For the most part, sanity checks are put into the code to ensure there are no bugs. For this reason, guaranteeing sanity checks are done correctly becomes necessary. If you do not check to see if the data is valid, and it is invalid, then you’re going to allow invalid data to proceed. Here, I’m going to discuss how I think we should do sanity checking in PHP.

Asserting Valid Data

What I’ve seen a lot is people are asserting for invalid data when they’re doing their sanity check. While this makes logical sense, if it’s data you know to be invalid, then obliviously you want to stop your application at this point.

However, I feel that what we should be doing, instead, is checking whether or not the data is valid instead of invalid. The number of ways data can become invalid through the lifecycle of a project can be numerous; however, the ways the data can be valid remains the same until the code is changed.

Type Strict Checking

One of the issues with this approach is that it’s checking to see if the value is null; however, in weakly-typed languages, it’s possible for the return value to be a range of values, which aren’t null, but not the correct value we’re wanting. This occurs, especially in PHP, where developers have a habit of returning false in error cases. So, it can be quite common that, at some point, this method could return false but still not be the value we want.

Here is some example code with this problem:

Here is how I think it should be done instead:

For the second snippet, I check to see if it’s not numerical. So, instead of starting with a value that I don’t want, I declare the type of data I do want and only fail if I don’t get that type. By doing this, I now have a more versatile codebase since a small error of returning false in a method that a developer was expecting null doesn’t break the application.

Object checking

So, another issue I’ve seen is where people do checks to see if a non-true value has been returned when they want to see if they have a valid object to use. However, this doesn’t check if they have a value object, and it could be a case that they have a true value or a completely different object that doesn’t uphold the contract they want to use.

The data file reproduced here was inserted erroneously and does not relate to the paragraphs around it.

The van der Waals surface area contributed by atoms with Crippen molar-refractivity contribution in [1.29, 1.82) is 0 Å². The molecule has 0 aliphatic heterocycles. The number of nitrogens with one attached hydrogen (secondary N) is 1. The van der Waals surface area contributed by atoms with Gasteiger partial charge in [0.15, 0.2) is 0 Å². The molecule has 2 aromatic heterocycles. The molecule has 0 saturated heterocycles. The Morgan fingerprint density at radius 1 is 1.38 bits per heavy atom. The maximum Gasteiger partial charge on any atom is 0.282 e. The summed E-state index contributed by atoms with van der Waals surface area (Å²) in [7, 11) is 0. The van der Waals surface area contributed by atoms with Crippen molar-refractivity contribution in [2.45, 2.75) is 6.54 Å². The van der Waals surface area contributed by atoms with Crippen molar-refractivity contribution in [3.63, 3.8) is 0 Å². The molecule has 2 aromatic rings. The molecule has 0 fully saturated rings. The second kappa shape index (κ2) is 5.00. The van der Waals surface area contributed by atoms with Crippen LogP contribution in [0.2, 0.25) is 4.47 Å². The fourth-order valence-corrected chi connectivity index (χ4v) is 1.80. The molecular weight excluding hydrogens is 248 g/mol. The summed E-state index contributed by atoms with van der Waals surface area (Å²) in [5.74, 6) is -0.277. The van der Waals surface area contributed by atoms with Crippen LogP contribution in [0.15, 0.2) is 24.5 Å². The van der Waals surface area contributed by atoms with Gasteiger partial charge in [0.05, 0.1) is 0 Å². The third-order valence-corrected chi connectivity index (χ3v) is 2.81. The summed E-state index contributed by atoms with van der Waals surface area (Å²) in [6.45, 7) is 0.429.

Here is some example code with this problem:

Here is how I think it should be done instead:

So, instead of checking to see if I had an object or a true value, I checked to see if I had the type of object I wanted to use. This means if someone returns a different object type that doesn’t have the contract, I then want to use the code fails as we expect it to.

Other Solutions

These issues could be solved by using strict typing and correctly analysing the code so that your build fails if you inject a string into a method that expects an integer. For many teams and projects, using these tools aren’t immediately available or even possible, so if you use PHP 7, have strict typing enabled, and run Etsy’s Phan on strict, then you’ll discover a lot of these issues automatically.

You will still have issues where the type is correct, but the value isn’t correct. So in cases where you’re checking a string value, is one of the expected string values, then you would need to check that the value is still the sort you want and that it’s not just an empty string.

Open Source Projects

Also, some may wonder why other projects like Symfony don’t do it this way. Well, it’s simple: they code review the other way, and they make sure their contracts are all valid and that they never break a contract. Since all their contracts are very strictly documented and very heavily reviewed, they’re able to be more confident that the code they’re using won’t change.

You also need to remember how long an average pull request takes to get merged and how many people review them. A pull request to an open source project can take weeks to be merged and be reviewed by dozens of developers. Whereas, generally, within companies, pull requests last hours or days and are reviewed by one or two developers. In my opinion, this increases the need for such defensive programming measures.

There is also the point that, with projects like Symfony, if a contract isn’t being upheld it’s a bug in the method returning the incorrect type, and that’s where it must be fixed. However, for in-house applications, you don’t care so much where the bug is; you care more that you don’t have bugs in the first place.


Hopefully this explains some of the ways we can do sanity checking wrong. It’s important to note that these sanity checks aren’t just for checking return values, but also set values on class variables and other sorts of places that sanity checks need to be done.